Guía de Negocios ASEAN: Como realizar inversiones en el Sudeste Asiático

The Southeast Asian region is a constantly growing region that offers numerous opportunities for great investments in Southeast Asia. It stretches over about 3,800 miles between the Bay of Bengal to the West, the Indian Ocean to the South, and the Pacific Ocean to the East – a political reality – constituted by the Association of Southeast Asian Nations (ASEAN), composed of Brunei, Cambodia, the Philippines, Indonesia, Laos, Malaysia, Myanmar, Singapore, Thailand, and Vietnam – an economic reality – shaped by the ASEAN Economic Community – a social reality – with a population of around 666,473,348 inhabitants, with Indonesia as the most populous country (272,249,000 million) and Brunei as the least populous (443,000) – and a strategic reality – where the Strait of Malacca is one of the key points, if not the key point, for global trade.

If these realities are important, so are others that illustrate, complement, or develop them, such as current regulatory frameworks in various areas – new investments In Southeast Asia, new development plans, new investment laws, new company laws – reflecting a growing political, economic, and social openness aimed at attracting investments in Southeast Asia from foreign companies. This openness is still far from being fully utilized by Spanish companies, unlike those from China, Japan, South Korea, or Australia, or even from other countries in our environment such as Germany, France, Italy, or even Belgium, which have competed openly in these markets.

A region like this, where the average GDP growth over the last twenty years is 4.8% and is expected to become the fourth largest economy in the world by 2030, offers multiple business opportunities that our companies should take advantage of. Sectors such as pharmaceuticals, consumer goods, automotive, infrastructure, renewable energy, or e-commerce constitute what some authors called a “virtuous circle of high growth,” which, due to their promising prospects, should receive special attention. For this purpose, exports and especially establishment, enhanced by the Regional Comprehensive Economic Partnership formed by the ten ASEAN countries plus China, South Korea, Japan, Australia, and New Zealand are mechanisms to consider. Exploring these sectors in the context of investments in Southeast Asia can be crucial for sustainable growth.

Regarding establishment, it is worth noting that the member states of this Regional Comprehensive Economic Partnership facilitate preferential tariff access to established companies, progressively reduce non-tariff barriers, and ensure equal treatment between domestic and foreign investors. This highlights its importance for companies established in ASEAN countries and not only concerning ASEAN member countries but also in relation to other countries that are part of this Partnership. Therefore, companies wishing to utilize this mechanism must be aware of its various forms; requirements for their establishment; and scope of activities.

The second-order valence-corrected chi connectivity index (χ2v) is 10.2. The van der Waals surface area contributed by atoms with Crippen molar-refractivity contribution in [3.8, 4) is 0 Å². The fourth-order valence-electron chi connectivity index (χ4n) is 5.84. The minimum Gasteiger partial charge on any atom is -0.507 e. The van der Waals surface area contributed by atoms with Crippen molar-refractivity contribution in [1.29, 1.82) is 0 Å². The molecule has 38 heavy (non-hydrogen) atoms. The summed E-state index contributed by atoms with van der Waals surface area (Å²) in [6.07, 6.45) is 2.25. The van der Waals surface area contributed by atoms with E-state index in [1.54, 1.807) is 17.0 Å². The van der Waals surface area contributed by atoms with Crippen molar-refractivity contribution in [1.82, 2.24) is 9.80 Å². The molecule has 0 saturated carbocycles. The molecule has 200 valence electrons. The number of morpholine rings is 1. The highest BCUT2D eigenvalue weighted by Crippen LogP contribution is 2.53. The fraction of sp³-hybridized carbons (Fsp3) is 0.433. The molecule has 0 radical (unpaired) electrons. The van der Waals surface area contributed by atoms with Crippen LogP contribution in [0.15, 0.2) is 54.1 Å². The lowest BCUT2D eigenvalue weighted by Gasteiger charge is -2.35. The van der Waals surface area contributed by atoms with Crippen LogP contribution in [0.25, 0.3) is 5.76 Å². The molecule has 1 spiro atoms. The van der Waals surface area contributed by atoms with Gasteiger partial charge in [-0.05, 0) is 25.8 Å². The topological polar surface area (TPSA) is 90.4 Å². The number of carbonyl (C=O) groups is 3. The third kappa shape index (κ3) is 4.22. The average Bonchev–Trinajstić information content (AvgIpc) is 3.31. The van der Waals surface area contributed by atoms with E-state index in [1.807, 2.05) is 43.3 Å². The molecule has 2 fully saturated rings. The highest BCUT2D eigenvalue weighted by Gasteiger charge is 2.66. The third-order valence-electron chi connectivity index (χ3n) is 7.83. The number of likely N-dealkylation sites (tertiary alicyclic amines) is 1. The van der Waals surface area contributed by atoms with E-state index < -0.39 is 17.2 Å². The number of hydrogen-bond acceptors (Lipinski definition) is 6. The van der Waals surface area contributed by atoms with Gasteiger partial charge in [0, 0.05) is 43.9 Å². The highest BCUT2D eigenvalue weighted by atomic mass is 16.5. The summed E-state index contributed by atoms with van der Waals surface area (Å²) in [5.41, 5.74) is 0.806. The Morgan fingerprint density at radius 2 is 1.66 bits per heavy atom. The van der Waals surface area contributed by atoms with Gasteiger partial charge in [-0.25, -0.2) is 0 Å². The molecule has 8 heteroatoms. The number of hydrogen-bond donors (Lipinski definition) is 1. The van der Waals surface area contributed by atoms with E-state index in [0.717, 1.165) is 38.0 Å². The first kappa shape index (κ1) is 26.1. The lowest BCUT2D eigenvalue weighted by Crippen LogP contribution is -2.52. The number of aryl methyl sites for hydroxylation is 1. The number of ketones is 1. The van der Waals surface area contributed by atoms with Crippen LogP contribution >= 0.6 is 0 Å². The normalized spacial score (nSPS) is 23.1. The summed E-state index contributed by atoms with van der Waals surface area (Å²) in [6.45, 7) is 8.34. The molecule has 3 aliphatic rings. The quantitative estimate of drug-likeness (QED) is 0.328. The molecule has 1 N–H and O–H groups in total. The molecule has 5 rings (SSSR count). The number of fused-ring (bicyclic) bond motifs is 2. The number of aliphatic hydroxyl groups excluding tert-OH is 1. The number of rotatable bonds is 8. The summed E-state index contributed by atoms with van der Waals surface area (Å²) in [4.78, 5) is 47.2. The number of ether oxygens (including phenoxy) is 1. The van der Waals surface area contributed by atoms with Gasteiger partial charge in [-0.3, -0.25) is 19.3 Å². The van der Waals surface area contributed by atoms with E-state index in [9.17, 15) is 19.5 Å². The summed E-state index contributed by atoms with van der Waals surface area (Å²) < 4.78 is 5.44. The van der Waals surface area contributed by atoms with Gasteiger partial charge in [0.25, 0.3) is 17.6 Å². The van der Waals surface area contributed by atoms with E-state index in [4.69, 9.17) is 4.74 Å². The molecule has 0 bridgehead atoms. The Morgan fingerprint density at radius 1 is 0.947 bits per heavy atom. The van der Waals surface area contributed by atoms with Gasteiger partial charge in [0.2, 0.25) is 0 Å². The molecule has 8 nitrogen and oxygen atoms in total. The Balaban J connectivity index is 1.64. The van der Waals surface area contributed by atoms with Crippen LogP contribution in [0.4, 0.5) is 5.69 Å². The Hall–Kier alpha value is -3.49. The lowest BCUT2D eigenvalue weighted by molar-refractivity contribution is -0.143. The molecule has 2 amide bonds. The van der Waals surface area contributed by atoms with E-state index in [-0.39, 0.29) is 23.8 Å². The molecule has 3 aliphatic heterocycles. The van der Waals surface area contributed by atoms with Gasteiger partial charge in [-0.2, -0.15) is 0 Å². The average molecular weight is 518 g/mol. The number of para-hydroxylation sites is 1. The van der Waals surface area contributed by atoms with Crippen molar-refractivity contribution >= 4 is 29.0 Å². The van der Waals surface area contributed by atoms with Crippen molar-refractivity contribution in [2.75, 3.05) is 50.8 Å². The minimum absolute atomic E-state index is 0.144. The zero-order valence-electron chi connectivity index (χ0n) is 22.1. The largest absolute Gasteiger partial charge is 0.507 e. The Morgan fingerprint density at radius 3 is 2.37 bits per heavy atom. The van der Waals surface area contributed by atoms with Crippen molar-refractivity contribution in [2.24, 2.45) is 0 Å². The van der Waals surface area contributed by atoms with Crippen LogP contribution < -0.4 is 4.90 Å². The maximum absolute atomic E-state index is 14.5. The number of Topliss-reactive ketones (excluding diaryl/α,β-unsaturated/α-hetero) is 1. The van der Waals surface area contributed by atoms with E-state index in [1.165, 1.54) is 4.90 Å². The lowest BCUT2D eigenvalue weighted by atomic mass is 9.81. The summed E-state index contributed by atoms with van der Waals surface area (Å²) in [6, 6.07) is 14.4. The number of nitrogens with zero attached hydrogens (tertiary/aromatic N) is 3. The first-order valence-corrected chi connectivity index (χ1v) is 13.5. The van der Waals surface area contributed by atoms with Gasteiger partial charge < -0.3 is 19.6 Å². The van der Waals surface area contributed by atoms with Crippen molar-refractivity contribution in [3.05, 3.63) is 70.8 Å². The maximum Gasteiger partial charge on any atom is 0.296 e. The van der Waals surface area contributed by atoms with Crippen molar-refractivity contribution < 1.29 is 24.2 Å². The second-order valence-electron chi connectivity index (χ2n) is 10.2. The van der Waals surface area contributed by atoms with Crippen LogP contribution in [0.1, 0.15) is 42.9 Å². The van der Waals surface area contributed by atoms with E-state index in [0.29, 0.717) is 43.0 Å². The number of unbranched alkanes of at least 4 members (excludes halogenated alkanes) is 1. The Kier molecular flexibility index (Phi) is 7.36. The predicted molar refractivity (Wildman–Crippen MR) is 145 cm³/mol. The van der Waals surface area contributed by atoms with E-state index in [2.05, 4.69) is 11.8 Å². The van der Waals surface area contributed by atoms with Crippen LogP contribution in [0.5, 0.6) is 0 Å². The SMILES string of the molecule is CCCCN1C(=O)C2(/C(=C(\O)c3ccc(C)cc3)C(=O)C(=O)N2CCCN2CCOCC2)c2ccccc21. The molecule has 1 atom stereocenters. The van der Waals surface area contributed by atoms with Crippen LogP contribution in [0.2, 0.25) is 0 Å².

The most common forms of investments In Southeast Asia investments across almost all ASEAN countries are representative offices, branches, and subsidiaries. While a representative office is advisable for contacting potential clients, conducting market studies, or promoting goods and services, it may not be suitable for conducting commercial activities due to existing limitations. In some countries like the Philippines, apart from representative offices, there are regional operating headquarters to coordinate other offices in the area; whereas in countries like Thailand, there is an international business center that replaced regional operating headquarters some years ago to promote the country as a regional business hub with significant incentives in terms of taxation, permit issuance, or real estate ownership.

A branch is an establishment form that, although not subject to the limitations of a representative office, has other drawbacks such as lacking legal personality and being dependent on the head office which ultimately bears the responsibilities of the branch. Nevertheless, its advantages in making investments in Southeast Asia can include providing operational social capital limiting the initial investment compared to establishing a subsidiary which can sometimes require a high capital investment especially when the foreign company intends to own 100% of it. However, when choosing between a branch and a subsidiary, local authorities often recommend or even demand establishing a subsidiary – a local company ultimately – a recommendation or requirement that may be crucial when participating in bids and tenders.

A subsidiary typically takes the form of a limited liability company or its equivalent and may vary among different countries concerning requirements such as minimum subscribed capital (from 1 euro in Singapore or Malaysia to 811 euros in Cambodia or between 190,740 or 95,370 euros depending on the case in the Philippines) or minimum number of shareholders (from 1 in Cambodia, Malaysia, Myanmar, Vietnam or Singapore to 2 in Indonesia and Thailand or between 1 and 15 in the Philippines). It is important to note that foreign capital Investments In Southeast Asia may sometimes be limited to 40%, which can be circumvented if there is a local partner involved who may be essential at times after undergoing due diligence processes. A more detailed analysis of these aspects both in terms of corporate and tax matters can be found in the “ASEAN Business Guide” prepared by our law firm AVCO LEGAL by following the provided link ASEAN BUSINESS GUIDE.

Antonio Viñal
AVCO Legal